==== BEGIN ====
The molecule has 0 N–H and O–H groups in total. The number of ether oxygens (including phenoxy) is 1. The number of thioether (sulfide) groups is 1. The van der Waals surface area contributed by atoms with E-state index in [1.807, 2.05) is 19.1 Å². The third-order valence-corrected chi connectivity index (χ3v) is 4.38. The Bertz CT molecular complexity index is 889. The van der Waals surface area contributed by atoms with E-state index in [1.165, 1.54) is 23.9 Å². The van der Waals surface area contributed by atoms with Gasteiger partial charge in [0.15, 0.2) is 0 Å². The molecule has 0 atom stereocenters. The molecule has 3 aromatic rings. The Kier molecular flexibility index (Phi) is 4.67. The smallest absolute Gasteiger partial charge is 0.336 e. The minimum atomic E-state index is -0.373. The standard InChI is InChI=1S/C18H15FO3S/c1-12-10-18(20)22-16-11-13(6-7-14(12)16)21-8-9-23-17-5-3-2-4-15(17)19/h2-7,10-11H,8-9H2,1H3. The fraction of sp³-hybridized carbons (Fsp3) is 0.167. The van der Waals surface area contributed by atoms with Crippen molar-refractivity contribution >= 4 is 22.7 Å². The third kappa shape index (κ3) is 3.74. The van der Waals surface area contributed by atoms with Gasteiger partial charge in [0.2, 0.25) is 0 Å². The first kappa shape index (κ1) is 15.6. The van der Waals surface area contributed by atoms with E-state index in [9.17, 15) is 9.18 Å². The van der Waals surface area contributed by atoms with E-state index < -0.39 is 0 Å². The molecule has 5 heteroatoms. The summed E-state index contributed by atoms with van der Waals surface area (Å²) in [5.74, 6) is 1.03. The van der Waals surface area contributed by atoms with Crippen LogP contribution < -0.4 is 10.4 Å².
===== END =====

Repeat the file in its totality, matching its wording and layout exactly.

The molecule has 0 N–H and O–H groups in total. The number of ether oxygens (including phenoxy) is 1. The number of thioether (sulfide) groups is 1. The van der Waals surface area contributed by atoms with E-state index in [1.807, 2.05) is 19.1 Å². The third-order valence-corrected chi connectivity index (χ3v) is 4.38. The Bertz CT molecular complexity index is 889. The van der Waals surface area contributed by atoms with E-state index in [1.165, 1.54) is 23.9 Å². The van der Waals surface area contributed by atoms with Gasteiger partial charge in [0.15, 0.2) is 0 Å². The molecule has 0 atom stereocenters. The molecule has 3 aromatic rings. The Kier molecular flexibility index (Phi) is 4.67. The smallest absolute Gasteiger partial charge is 0.336 e. The minimum atomic E-state index is -0.373. The standard InChI is InChI=1S/C18H15FO3S/c1-12-10-18(20)22-16-11-13(6-7-14(12)16)21-8-9-23-17-5-3-2-4-15(17)19/h2-7,10-11H,8-9H2,1H3. The fraction of sp³-hybridized carbons (Fsp3) is 0.167. The van der Waals surface area contributed by atoms with Crippen molar-refractivity contribution >= 4 is 22.7 Å². The third kappa shape index (κ3) is 3.74. The van der Waals surface area contributed by atoms with Gasteiger partial charge in [0.2, 0.25) is 0 Å². The first kappa shape index (κ1) is 15.6. The van der Waals surface area contributed by atoms with E-state index in [9.17, 15) is 9.18 Å². The van der Waals surface area contributed by atoms with E-state index < -0.39 is 0 Å². The molecule has 5 heteroatoms. The summed E-state index contributed by atoms with van der Waals surface area (Å²) in [5.74, 6) is 1.03. The van der Waals surface area contributed by atoms with Crippen LogP contribution < -0.4 is 10.4 Å².